Well I hope not! Having just traveled over 30,000km in Australia including many of the iconic four wheel drive (4WD) tracks I thought we had picked up some useful tips on how to do the trip without spending a fortune. We spent about A$10,000 setting ourselves up with 1985 Landcruiser plus A$1,000 of camping gear, but most people seem to spend a lot, lot more. We’ve parked our next to rigs which would give you no change from A$250,000 Some of the more sophisticated setups even claimed to be able to go off-road as well – just like we could with a tent!
Why this blog
When I was planning this trip I found a real lack of information for the beginner who wanted to 4WD in Australia. There are several print publications and forums which will help you decide between the current model Land cruiser or Explorer, but little info on how to buy a decent second hand vehicle and how to choose what to put in it. No one told me that the $2 plastic striped bags would last 3 months even when overloaded, but that a top of the line camp bed would fail within 2 months. In some way it reminded me of the situation nearly 30 years ago when I started backpacking – then only one guide book catered for those who didn’t want to stay in hotels and take taxis every other book assumed that you had money to burn. The 4WD industry seems to be in the same place today. Even the Internet doesn’t provide much information for those who aren’t yet looking for a impermanent lifestyle i.e. the grey nomads but who aren’t hardcore off-road driving enthusiasts. So I’m hoping that this blog will fit a bit of niche for those who would like to get away into the great Australian outback but who don’t really know where to begin.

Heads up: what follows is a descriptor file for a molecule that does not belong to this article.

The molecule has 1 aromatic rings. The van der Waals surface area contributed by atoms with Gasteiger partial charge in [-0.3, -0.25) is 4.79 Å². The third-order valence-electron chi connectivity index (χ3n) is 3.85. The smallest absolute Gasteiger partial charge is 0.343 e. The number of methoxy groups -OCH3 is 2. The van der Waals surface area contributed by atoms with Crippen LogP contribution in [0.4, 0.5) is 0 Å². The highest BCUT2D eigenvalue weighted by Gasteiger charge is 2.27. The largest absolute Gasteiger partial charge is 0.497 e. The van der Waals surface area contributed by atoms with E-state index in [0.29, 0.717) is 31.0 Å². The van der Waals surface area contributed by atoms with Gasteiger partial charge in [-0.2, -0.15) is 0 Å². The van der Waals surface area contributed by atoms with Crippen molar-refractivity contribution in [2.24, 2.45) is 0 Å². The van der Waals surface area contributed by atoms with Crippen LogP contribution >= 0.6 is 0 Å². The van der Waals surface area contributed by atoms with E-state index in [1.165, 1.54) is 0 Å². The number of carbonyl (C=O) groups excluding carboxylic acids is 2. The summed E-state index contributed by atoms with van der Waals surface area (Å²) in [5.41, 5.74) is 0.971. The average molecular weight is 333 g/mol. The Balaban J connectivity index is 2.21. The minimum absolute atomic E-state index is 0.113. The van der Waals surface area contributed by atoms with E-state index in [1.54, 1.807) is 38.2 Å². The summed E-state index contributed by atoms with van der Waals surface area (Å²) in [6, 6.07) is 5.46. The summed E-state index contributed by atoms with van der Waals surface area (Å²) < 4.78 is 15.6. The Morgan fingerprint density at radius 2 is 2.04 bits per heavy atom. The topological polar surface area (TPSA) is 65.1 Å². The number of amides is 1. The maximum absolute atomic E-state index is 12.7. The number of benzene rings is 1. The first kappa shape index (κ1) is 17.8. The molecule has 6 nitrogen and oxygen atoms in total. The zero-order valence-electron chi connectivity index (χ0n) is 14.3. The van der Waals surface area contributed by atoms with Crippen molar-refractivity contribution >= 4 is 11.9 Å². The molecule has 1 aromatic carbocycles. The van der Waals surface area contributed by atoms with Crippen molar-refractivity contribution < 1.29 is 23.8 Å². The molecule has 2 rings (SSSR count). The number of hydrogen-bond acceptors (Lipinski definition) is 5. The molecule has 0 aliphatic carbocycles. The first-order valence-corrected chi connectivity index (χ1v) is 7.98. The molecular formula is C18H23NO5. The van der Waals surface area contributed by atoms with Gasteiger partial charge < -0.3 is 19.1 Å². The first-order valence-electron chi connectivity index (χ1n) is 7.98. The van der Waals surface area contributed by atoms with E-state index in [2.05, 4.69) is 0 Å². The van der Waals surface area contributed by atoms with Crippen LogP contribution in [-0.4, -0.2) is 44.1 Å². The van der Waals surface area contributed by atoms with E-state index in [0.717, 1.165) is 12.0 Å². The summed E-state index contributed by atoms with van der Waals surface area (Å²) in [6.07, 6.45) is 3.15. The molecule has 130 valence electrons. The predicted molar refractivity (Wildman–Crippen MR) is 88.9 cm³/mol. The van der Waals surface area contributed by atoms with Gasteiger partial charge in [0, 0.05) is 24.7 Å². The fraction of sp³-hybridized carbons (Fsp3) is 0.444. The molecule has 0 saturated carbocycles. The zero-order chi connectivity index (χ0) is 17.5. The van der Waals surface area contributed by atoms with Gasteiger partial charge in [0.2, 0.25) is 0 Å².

Australia is huge, more a continent than a country. Yet it has a tiny population, almost all of whom live on the east coast and in cities. Its a first world country where its pretty easy to buy a vehicle as a non-resident Due to the spread out population lots of Australia’s most beautiful places are only accessible by gravel roads and often a 4WD or 4×4 will get you there in better shape than a 2WD. Escaping to the bush is an iconic Australian experience but ironically most overseas visitors come to the heavily populated east coast but quick flight to Uluru (Ayers Rock)
Australia is big, really really big, and very very empty. Telstra, the biggest mobile phone provider, claims to cover 98% of the population – which must be true because you can’t lie in advertising in Australia, however at the same time they only cover 5% of the land area – that tells you know that there is an awful lot of empty space out there – which is why you can easily drive for a week with no cellphone coverage, Carins to Mataranka via the Savannah Way if you are interested. The sealed roads, where they exist, tend to be excellent, but an awful lot of roads, including those to some of the most beautiful areas, dirt, ranging from good to very bad some aren’t even formed. So they are dusty and dry – that is until its rain- then they are almost immediately impassible. A high-clearance 4×4 will give you far more options than a city car. For us the price to pay, in initial cost, maintenance and diesel, was well-worth the freedom. Often the first question a local asks if you enquire about road conditions is “what are you driving” – the correct answer to this is a Land cruiser!
We started with little camping or 4WD experience. My partner and I are New Zealanders, I’d done a little 4WDing as part of my job 20 years ago, and as a geologist I’d lived in outback Australia, My partner had been to the East Coast of Australia on holiday but not inland. Neither of us are “handy” or mechanically inclined. We did a course for the basics of off-road driving but the rest of it we picked up the hard way and in the end I think we proved that if we could do it without any serious mishap then almost anyone can!